There is a physics to today’s information landscape and accomplishing goals relies, in no small way, to the ability to harness these laws of digital behavior to invent solutions to brand new problems.
- Teachers teach from new learning, as master learners.
When my grandfather was in college, molecules were defined as, “The smallest part of any substance which possesses the characteristic properties and qualities of that substance, and which can exist alone in a free state.” (Webster’s revised unabridged, 1913) By the time my father was in school, atoms were defined as “A particle of matter so minute as to admit of no division. Atoms are conceived to be the first principles or component parts of all bodies.” (Webster’s revised unabridged, 1928) I learned about electrons, protons and neutrons while my children learned about quarks and other strange particles. Today, we’re reading about future computers that will operate on the behaviors of quanta.
The answers to the test questions are changing.
According to a 2010 Bowker report, 2009 saw 1,829 new books published in the U.S. about agriculture. 5,131 new books were published about computers, approximately 9,000 each about business and education. 14,281 brand new books were published about history – new knowledge about history. As we gain more access to information and to each other, the new knowledge that we generate as a society not only astounds us, but it is forcing us to redefine what it means to be educated. We have rapidly moved from a world of information scarcity to information abundance, and an education is no longer measured by what you can remember, but what you can learn and what you can do with what you’ve learned.
Teachers, who teach solely from their university experience do a disservice to their learners. Teachers should model themselves as habitual and resourceful learners, and skilled artisans of what they’ve learned. We must walk into our classrooms out of today, not from the day that they graduated.
- Digital Footprints become a central part of the school’s culture, building evolving personal and school identities based on learning and “doing” with the learning.
When I built the nation’s first state department of education website, there were probably less than 100 parents in the entire state who could access it. But today, institutions are identified by their web sites. Some sites have become institutions unto themselves – Wikipedia, Amazon.com and Google.
When most of our children’s parents think about the institutions that support them in their daily endeavors, they recall URLs instead of building facades. They expect to interact with their world through the World Wide Web. They expect to have the same digital access to the schools their children attend and the teachers who manage their classrooms. It has evolved from the exception to an expectation.
This is an enormous opportunity for education, to be able to communicate with and even educate the communities that they serve. We can distinguish ourselves, present ourselves for judgement and tell new stories about education, teaching and learning not through bureaucratic methods of measurement, but by enthusiastically sharing what and how our children are learning, and what they can do with what they are learning.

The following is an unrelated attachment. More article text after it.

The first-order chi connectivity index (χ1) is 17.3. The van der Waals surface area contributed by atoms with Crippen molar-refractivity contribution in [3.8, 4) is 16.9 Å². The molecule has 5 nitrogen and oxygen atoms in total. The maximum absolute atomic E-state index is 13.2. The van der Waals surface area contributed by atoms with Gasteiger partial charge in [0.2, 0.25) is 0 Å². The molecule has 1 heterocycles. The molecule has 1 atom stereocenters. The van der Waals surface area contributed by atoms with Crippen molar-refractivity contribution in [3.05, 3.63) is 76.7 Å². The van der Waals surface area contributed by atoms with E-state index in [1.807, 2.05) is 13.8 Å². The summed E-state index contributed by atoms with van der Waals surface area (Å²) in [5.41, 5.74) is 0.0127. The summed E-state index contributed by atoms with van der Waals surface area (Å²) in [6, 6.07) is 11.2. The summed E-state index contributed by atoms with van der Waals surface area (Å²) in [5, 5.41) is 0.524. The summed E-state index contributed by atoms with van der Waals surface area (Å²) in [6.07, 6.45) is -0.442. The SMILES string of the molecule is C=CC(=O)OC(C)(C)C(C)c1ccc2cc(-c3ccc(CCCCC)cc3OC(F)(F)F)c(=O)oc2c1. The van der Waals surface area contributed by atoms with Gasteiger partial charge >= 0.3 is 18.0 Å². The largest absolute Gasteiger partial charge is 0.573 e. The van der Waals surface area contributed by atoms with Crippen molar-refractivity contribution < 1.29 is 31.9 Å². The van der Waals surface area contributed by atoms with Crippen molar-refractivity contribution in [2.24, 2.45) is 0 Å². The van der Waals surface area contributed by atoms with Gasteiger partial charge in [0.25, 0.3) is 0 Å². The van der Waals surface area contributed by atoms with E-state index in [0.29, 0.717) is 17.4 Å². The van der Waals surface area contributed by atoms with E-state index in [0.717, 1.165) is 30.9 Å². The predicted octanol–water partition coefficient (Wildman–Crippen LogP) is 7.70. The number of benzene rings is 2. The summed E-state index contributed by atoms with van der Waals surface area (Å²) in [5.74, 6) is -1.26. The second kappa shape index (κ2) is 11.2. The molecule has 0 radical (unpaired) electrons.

- The library magnifies the world outside, but also reflects the culture inside, curating collections of learner-produced media products.
As already mentioned, a school that practices learning-literacy cultivates a digital footprint, along with its learners. One outcome of preparing children for an unpredictable future is that they are learning things that their parents didn’t know. When those parents visit their schools’ web sites, it should not be merely to learn about their children, but also to learn things that they didn’t know, to be astounded, to spark new conversations for their families and to redefine teachers as master learners, not simply learned.
Since children are not merely learning, but also doing with what they learn, then they are in constant production, working knowledge, like raw material, into refined and valuable information products. The school’s library becomes the repository for these products and the librarian, its archivalist.
Learners will visit the library not merely to find what’s available from outside, but also from inside, to find work that previous students have done, and perhaps even improve on that work. After thousands of years of civilization, almost nothing starts from scratch.
- Where learners learn, teachers model learning, and the school teaches the community.
I later rephrased this one to “In a school that practices learning-literacy, teachers model learning, students learn to teach themselves, and schools educate the community.” This sentence, with its three principles, says it all for me.
** A quote often attributed to Alvin Tofler, but actually his paraphrasing of Herbert Gerjuoy’s “Tomorrow’s illiterate will not be the man who can’t read; he will be the man who has not learned how to learn.“
(1913). Webster’s revised unabridged diction. Merriam-Webster.
(1928). Webster’s revised unabridged diction. Merriam-Webster.
Bowker LLC, (2010). Bowker reports traditional u.s. book production flat in 2009. Retrieved from website: http://www.bowker.com/en-US/aboutus/press_room/2010/pr_04142010.shtml
Warlick, D. (2012, October 22). [Web log message]. Retrieved from http://davidwarlick.com/2cents/?p=3733